Home' The Channel Magazine : Nov Dec 2009 Contents 30 National Newsagent Nov/Dec 2009
The shopping centre Rules usually
forms part of the lease. This gives centre
management the power to introduce new
eco-friendly rules that retailers (and their
employees) must obey that were unknown
or not contemplated when the lease was
first entered into. Retailers must now
look extra carefully for potential hidden
costs so they can budget correctly, both
at feasibility stage and during the life of
the lease. For example, will the landlord
insist upon all retailers committing to
eco-friendly packaging criteria? Will
all wrapping be required to be bio-
degradable? Does the lease compel you to
attend meetings to discuss your carbon,
packaging or eco-operational footprint?
What happens if a customer complains
you aren t green enough? Is there an
adequate dispute resolution clause? Does
the lease compel you to adhere to a strict
waste sorting scheme? How much will
that cost in labour? Are there penalties
for non-compliance? Are expensive, more
energy efficient light globes required
when replaced? Are there plans to buy
green power and distribute that to the
tenants and will that be a profit centre for
the landlord? Can bike racks be used by
employees? Are your returns a problem for
THE COLOUR OF YOUR MONEY
The lease is a long term document and
potentially things can change over time.
The landlord may decide to upgrade
existing facilities to green the building and
make it more efficient. It will want to build
in flexibility into the lease that could cost
retailers more than they bargained for.
Hang on a minute, if there s cost savings,
won t they be passed to the tenants
with reduced operating expenses? Not
necessarily. Capital costs cannot usually
be passed onto tenants and therein lays a
paradox a disincentive not to green the
building. Pay back periods such as solar
voltaic systems (solar panels generating
electricity, potentially to feed back to
the grid for a credit on electricity used)
systems are a long term investment,
taking years to recoup savings. Energy
efficient cooling and heat exchange
systems normally require upgrades in
other areas such as ways to control solar
radiation, potentially altering the base
building envelope. These are expensive
capital intensive works that potentially
may lead to landlords not doing them
or finding ways for tenants to pay for
them potentially with higher occupancy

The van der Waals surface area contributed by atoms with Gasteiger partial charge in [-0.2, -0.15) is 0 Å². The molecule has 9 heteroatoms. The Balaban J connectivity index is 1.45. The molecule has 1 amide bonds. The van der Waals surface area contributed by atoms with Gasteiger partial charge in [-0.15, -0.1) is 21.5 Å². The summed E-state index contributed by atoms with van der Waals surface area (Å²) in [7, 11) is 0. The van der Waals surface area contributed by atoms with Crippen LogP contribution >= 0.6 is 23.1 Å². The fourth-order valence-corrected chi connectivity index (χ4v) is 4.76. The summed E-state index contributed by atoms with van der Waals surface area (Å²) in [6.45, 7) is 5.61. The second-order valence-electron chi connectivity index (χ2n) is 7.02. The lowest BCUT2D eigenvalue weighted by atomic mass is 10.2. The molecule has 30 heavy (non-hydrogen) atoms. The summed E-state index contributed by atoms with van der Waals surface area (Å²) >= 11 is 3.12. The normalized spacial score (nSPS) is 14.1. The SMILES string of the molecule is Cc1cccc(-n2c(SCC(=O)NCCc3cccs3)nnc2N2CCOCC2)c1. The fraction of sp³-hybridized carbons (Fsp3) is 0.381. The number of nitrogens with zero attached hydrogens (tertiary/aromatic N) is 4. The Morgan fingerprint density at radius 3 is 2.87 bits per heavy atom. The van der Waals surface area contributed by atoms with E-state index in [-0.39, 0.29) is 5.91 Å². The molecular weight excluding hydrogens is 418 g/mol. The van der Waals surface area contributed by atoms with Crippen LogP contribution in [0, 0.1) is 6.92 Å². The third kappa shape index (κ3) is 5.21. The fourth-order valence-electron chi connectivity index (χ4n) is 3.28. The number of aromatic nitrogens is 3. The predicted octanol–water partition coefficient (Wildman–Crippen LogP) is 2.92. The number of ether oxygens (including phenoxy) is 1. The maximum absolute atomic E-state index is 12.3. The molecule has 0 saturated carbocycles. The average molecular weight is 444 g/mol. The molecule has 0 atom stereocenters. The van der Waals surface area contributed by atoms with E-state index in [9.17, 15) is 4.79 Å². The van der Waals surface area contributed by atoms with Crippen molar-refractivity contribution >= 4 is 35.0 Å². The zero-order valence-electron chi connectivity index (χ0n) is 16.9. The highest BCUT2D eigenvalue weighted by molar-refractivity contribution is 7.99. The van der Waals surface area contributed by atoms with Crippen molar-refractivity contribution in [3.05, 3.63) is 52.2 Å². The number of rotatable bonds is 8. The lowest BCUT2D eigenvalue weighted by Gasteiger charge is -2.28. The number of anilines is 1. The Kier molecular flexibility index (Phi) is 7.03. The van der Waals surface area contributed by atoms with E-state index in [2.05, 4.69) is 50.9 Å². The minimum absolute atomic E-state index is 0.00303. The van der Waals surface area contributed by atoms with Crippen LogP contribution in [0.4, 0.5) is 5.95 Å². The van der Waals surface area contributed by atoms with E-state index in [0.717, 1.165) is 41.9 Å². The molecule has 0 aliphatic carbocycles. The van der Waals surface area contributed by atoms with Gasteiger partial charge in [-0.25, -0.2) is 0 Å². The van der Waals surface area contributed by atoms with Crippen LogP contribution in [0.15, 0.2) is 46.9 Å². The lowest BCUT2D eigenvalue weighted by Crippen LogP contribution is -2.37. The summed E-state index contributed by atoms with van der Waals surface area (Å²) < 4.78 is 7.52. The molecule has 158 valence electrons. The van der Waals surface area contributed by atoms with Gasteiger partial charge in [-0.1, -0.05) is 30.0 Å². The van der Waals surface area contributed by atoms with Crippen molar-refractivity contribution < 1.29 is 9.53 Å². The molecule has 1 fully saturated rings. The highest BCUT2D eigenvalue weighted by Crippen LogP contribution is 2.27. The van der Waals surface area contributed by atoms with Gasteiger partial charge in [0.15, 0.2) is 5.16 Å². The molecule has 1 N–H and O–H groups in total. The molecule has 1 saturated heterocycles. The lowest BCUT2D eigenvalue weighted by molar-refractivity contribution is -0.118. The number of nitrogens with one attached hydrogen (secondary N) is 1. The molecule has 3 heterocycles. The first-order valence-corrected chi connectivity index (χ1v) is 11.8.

charges. The questions keep coming.
Who gets the carbon credit, the landlord
or the retailers who ultimately pay for the
improvement? Will the tenants be charged
a carbon tax auditing fee? The list of issues
is considerable. The take home message
is to address all issues before the lease is
signed, write down any conversations with
the person leasing you the shop and take
extensive notes during lease discussions
if these questions arise. Get sound leasing
advice, preferably from experienced people.
Not all solicitors have the expertise to deal
with these emerging green issues.
Currently, most retail leases do not
match the landlord s repair and maintain
obligation to a standard or recycle first
concept. That will change in the future.
Most leases specify new materials in any
store refurbishment and do not set shared
or unilateral environmental objectives
or contemplate smart metering. But all
that is around the corner. Already some
leases give the landlord the ability to
control electricity metered to retailer s
premises. Some shopping centres are now
on green power. Greenfield sites such as
GPT s brand new Rouse Hill Town Centre
is setting new standards for eco-friendly
shopping environments. And that s just the
The one thing about virtually every
aspect of retail is that change is constant.
And it will soon start with the green retail
lease adding a further layer of complexity.
Are you prepared?
Stephen Spring is a retail lease expert at
Australian Retail Lease Management. He is
also a retail policy advisor for the Council of
Small Business Organisations of Australia
(COSBOA). Contact him on (02) 9968 4775
or at www.retaillease.com.au.
many newsagencies located in shopping centres need to
consider the greening process
PROFITABLE FOR ALL
According to a recent TIME poll, 82% of
Americans said they have consciously
supported local or neighbourhood
businesses this year; more than six in 10
have bought an organic product in the
past six months; 40% said they have
purchased a product in 2009 because
they liked the social or political values of
the company that produced it.
An article entitled The Responsibility
Revolution (21 Sept 2009) charts the
rise of ethical consumerism in the US,
noting that it is profitable for everyone.
The statistics in Australia appear to be
Recent research conducted by the
Mobius Group from Melbourne suggests
that LOHAS (Lifestyle of Health and
Sustainability), a major driver in the green
economy, is worth around $15 billion
(up 25% from the previous year) and is
expected to reach $22 billion in 2010.
The need to rethink our personal
and business strategies to embrace
environmental sustainability invades
every aspect of our lives, from sorting the
rubbish to buying locally and installing
energy efficient light bulbs.
Even shopping centres have green
strategies and Stephen Spring outlines
these on page 28.
If saving energy can save money then it
is good for both business and the earth.
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